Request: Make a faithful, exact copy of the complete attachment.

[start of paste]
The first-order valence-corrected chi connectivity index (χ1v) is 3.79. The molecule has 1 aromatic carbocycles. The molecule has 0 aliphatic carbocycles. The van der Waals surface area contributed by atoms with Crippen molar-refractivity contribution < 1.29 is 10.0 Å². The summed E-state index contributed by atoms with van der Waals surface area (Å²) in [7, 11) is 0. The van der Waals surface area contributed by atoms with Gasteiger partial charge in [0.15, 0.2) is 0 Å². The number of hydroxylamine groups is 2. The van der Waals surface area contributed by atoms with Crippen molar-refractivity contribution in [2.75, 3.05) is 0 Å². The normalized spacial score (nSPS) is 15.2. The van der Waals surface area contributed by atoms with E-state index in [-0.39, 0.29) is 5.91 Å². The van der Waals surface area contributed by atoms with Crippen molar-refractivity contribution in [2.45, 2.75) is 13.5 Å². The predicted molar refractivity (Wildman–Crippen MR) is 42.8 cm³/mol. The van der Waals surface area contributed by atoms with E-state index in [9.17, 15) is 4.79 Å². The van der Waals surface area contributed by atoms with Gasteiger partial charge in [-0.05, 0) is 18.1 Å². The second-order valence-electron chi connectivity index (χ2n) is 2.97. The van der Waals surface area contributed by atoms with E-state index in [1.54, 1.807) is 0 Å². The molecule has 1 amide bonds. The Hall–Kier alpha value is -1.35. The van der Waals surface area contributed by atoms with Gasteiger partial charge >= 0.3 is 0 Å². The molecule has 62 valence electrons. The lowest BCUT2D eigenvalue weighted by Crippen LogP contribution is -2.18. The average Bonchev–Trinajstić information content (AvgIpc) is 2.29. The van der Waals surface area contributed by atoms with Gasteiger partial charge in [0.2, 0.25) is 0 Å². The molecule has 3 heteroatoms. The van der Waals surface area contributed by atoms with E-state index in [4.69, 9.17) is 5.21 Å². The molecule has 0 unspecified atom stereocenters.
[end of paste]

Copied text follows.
The first-order valence-corrected chi connectivity index (χ1v) is 3.79. The molecule has 1 aromatic carbocycles. The molecule has 0 aliphatic carbocycles. The van der Waals surface area contributed by atoms with Crippen molar-refractivity contribution < 1.29 is 10.0 Å². The summed E-state index contributed by atoms with van der Waals surface area (Å²) in [7, 11) is 0. The van der Waals surface area contributed by atoms with Gasteiger partial charge in [0.15, 0.2) is 0 Å². The number of hydroxylamine groups is 2. The van der Waals surface area contributed by atoms with Crippen molar-refractivity contribution in [2.75, 3.05) is 0 Å². The normalized spacial score (nSPS) is 15.2. The van der Waals surface area contributed by atoms with E-state index in [-0.39, 0.29) is 5.91 Å². The van der Waals surface area contributed by atoms with Crippen molar-refractivity contribution in [2.45, 2.75) is 13.5 Å². The predicted molar refractivity (Wildman–Crippen MR) is 42.8 cm³/mol. The van der Waals surface area contributed by atoms with E-state index in [9.17, 15) is 4.79 Å². The van der Waals surface area contributed by atoms with Gasteiger partial charge in [-0.05, 0) is 18.1 Å². The second-order valence-electron chi connectivity index (χ2n) is 2.97. The van der Waals surface area contributed by atoms with E-state index in [1.54, 1.807) is 0 Å². The molecule has 1 amide bonds. The Hall–Kier alpha value is -1.35. The van der Waals surface area contributed by atoms with Gasteiger partial charge >= 0.3 is 0 Å². The molecule has 62 valence electrons. The lowest BCUT2D eigenvalue weighted by Crippen LogP contribution is -2.18. The average Bonchev–Trinajstić information content (AvgIpc) is 2.29. The van der Waals surface area contributed by atoms with Gasteiger partial charge in [0.2, 0.25) is 0 Å². The molecule has 3 heteroatoms. The van der Waals surface area contributed by atoms with E-state index in [4.69, 9.17) is 5.21 Å². The molecule has 0 unspecified atom stereocenters.